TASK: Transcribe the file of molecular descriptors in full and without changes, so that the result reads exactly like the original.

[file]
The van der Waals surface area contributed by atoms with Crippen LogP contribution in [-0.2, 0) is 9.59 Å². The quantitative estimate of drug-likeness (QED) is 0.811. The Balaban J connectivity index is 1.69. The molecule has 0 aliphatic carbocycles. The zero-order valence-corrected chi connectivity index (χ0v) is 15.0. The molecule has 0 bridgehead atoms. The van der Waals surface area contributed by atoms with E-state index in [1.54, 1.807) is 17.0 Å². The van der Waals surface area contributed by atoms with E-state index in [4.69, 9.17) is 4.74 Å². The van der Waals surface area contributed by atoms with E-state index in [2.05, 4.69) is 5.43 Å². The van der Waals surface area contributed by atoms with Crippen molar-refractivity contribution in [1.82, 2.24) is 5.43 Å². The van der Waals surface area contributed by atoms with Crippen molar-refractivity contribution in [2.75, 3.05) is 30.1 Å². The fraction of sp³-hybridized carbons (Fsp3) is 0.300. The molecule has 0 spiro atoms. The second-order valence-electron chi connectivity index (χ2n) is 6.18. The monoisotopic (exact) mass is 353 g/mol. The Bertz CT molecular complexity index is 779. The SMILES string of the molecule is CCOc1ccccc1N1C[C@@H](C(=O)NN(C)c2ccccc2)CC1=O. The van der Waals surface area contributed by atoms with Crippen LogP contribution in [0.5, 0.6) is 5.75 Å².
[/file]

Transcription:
The van der Waals surface area contributed by atoms with Crippen LogP contribution in [-0.2, 0) is 9.59 Å². The quantitative estimate of drug-likeness (QED) is 0.811. The Balaban J connectivity index is 1.69. The molecule has 0 aliphatic carbocycles. The zero-order valence-corrected chi connectivity index (χ0v) is 15.0. The molecule has 0 bridgehead atoms. The van der Waals surface area contributed by atoms with E-state index in [1.54, 1.807) is 17.0 Å². The van der Waals surface area contributed by atoms with E-state index in [4.69, 9.17) is 4.74 Å². The van der Waals surface area contributed by atoms with E-state index in [2.05, 4.69) is 5.43 Å². The van der Waals surface area contributed by atoms with Crippen molar-refractivity contribution in [1.82, 2.24) is 5.43 Å². The van der Waals surface area contributed by atoms with Crippen molar-refractivity contribution in [2.75, 3.05) is 30.1 Å². The fraction of sp³-hybridized carbons (Fsp3) is 0.300. The molecule has 0 spiro atoms. The second-order valence-electron chi connectivity index (χ2n) is 6.18. The monoisotopic (exact) mass is 353 g/mol. The Bertz CT molecular complexity index is 779. The SMILES string of the molecule is CCOc1ccccc1N1C[C@@H](C(=O)NN(C)c2ccccc2)CC1=O. The van der Waals surface area contributed by atoms with Crippen LogP contribution in [0.5, 0.6) is 5.75 Å².